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I've finally managed to install Ubuntu to dual-boot alongside XP, so I can dip my toe without getting rid of Windows altogether. I'm using Ubuntu gradually more and more, gradually weaning myself away from Windows.
However, there a few things that I'm struggling with, and would appreciate help with:
Screen calibration/ gamma correction. In windows I use Adobe Gamma, but trying to make sense of how to install suitable software in Ubuntu is doing my head in! Being a wimp, I'd prefer one of the GUI options.
Wine/ Photoshop. I tried to get this working and failed. I forget now the exact nature of the problem, but I think it wanted me to de-register in Windows and re-register in Ubuntu, or something. Has anyone else experienced this problem?
Thanks in advance.
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I once looked at doing exactly what you're doing.
I went so far as to download Ubuntu onto a disc but it failed to work at startup so I didn't get very far!
What inspired me to try it out was a thread on here although I'm pretty sure the WINE/Photoshop set up was discussed in that thread and no-one seemed able to know how to make it work.
I know that doesn't help you but it may be something you can't overcome.
(Hopefully, I'm completely wrong!)
If you still want to give it a go, I downloaded the 'jaunty' version with 'wubi' installer. You run it in Windows and it'll install Ubuntu in a folder, allegedly. I got the impression that it would then run under Windows, but I put it in its own partition, and it works a treat as a dual-boot.
Have a look here if you're still of a mind to try it.
I too am very impressed with ubuntu and run it on my netbook. As for photoshop, I haven't tried running it under wine. I did however install windows 7 dual boot and had to unregister in Vista before it would install on Windows 7.
Thanks for that.
I'm a little put off by the amount of space it appears to need though.
I'll save everything for the moment and perhaps give it a go at a later date.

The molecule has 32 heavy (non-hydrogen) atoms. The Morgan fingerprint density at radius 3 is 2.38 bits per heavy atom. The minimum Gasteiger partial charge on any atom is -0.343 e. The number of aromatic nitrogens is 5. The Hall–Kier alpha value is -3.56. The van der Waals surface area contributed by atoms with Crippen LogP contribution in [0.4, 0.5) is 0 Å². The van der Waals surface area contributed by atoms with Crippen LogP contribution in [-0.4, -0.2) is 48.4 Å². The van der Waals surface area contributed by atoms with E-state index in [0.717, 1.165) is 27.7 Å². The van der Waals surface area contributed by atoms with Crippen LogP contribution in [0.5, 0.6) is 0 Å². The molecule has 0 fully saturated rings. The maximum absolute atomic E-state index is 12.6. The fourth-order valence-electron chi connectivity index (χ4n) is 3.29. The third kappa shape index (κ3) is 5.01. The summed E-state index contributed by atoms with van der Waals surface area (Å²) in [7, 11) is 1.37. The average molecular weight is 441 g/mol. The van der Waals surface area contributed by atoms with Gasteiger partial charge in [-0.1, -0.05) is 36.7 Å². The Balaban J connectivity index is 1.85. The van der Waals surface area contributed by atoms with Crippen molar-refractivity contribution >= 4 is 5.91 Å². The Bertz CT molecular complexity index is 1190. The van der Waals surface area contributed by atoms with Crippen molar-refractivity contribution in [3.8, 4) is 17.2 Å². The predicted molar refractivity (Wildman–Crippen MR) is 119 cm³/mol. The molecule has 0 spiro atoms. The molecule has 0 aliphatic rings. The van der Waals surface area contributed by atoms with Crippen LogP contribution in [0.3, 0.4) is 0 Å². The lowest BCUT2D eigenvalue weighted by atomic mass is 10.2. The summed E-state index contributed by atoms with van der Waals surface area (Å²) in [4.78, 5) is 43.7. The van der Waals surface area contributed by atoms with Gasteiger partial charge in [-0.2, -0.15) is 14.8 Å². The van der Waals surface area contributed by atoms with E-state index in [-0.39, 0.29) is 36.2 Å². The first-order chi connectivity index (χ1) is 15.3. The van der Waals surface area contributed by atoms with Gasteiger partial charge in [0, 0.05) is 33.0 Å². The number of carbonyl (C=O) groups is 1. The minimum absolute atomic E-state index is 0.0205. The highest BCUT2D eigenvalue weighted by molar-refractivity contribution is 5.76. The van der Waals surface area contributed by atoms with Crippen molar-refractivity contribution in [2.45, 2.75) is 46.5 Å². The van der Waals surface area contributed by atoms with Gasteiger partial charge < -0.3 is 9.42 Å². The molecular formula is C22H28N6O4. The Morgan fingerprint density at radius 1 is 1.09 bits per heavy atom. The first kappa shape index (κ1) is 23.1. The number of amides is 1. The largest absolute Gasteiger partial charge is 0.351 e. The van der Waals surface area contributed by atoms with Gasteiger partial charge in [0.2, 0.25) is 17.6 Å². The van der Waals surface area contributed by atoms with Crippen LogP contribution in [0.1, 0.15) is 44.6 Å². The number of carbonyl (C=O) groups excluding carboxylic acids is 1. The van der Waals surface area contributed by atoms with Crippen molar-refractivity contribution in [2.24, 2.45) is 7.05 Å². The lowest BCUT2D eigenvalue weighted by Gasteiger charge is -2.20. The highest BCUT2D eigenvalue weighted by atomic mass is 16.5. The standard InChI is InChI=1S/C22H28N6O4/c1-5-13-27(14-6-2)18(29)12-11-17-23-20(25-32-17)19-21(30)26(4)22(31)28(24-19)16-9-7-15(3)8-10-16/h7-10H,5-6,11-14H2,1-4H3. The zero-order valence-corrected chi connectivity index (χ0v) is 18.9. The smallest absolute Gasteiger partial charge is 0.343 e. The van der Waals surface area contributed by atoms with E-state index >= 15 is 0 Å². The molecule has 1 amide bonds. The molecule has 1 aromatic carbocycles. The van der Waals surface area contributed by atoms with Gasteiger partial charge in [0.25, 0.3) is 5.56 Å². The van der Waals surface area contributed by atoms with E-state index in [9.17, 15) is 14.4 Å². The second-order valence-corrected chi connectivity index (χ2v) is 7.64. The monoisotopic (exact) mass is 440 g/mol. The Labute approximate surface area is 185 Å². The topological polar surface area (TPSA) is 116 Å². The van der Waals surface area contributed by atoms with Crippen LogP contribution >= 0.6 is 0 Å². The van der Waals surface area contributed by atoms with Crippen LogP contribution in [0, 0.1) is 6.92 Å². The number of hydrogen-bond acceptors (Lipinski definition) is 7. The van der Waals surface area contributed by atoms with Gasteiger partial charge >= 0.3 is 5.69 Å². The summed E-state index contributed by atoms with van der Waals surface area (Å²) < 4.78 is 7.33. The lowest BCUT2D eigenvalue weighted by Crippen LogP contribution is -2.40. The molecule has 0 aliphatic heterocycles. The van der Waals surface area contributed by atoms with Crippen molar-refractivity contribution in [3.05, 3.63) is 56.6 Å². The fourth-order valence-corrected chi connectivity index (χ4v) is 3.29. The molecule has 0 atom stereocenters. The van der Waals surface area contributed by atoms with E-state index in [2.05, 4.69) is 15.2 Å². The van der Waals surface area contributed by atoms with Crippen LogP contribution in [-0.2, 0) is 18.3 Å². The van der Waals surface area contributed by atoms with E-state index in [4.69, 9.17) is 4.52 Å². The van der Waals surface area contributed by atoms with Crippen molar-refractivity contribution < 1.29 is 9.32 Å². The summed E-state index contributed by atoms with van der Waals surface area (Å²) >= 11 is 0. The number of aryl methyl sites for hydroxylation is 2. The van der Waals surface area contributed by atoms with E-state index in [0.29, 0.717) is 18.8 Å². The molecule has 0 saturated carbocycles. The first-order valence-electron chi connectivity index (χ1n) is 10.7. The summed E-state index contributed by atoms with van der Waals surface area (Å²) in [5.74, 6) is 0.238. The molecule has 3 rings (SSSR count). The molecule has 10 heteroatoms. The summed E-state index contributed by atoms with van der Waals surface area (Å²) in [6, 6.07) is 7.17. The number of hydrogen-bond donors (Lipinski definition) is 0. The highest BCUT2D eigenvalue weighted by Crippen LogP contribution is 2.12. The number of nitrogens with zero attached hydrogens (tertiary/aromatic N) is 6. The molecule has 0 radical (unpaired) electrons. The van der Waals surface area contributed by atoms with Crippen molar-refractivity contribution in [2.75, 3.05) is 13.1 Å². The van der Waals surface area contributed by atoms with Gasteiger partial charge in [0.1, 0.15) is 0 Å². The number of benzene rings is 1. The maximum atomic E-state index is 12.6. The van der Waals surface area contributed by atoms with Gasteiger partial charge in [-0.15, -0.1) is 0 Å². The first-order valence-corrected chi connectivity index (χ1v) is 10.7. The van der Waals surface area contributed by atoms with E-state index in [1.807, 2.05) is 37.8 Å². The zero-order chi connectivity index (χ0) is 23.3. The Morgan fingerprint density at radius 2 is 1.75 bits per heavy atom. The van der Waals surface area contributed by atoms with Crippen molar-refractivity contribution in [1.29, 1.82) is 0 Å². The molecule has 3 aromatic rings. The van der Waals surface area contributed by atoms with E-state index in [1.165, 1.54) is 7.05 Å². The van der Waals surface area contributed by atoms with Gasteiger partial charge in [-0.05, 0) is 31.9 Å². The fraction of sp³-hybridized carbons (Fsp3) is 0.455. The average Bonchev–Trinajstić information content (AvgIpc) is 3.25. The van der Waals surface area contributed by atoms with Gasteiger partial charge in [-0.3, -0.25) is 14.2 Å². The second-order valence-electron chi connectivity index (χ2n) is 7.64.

I gave up on ubuntu when it wouldnt recognise something as basic as a mouse with scroll wheel.
Kit monster, that's probably what it comes down to, then. And unless someone comes along to show me the way regarding screen calibration, I'm not about to re-register it under Ubuntu!
Jester, as far as I recall it can work with 3GB, which I didn't think was a lot considering my XP OS is sitting in a 20GB partition. I think the selection of folder sizes are arbitrary anyway; besides, I think the intention there is that all your programs and documents/ data would go in the same folder/ partition. I chose a small size and installed a driver to allow Ubuntu to access my NTFS partitions so the OS basically sits in a small partition and the rest of the HDD is used as it was before.
And redsnappa, I can't comment! I realise though that Ubuntu, even Linux in general, doesn't enjoy anything like the level of support that Windows, in its various incarnations, does. Did you try searching for suitable drivers? The thing I'm discovering after years of using Windows, and only Windows, is that just like with my first computer, I'm having to go back to day 1 of learning how to use it, which is a pain, but that's why I've kept Windows too.
The 'wubi' installer interface suggested I'd need 18 gb. which I immediately assumed was a mistake and even if it does only need 3 or 4 gb., which seems far more realistic, I couldn't be bothered with setting it up as you have just for the sake of trying it.
The reason I wanted to copy it to a disc and boot from that was that it's so simple.
More importantly, if 'Photoshop' won't work, it's no use to me anyway.
I'm sure others will be able to prove otherwise but I get the feeling that 'Ubuntu' just isn't up to the job.
Oops I lied. 18Gb, although I think that's including software like Open Office, Firefox, firewall, etc etc. and possibly also some data.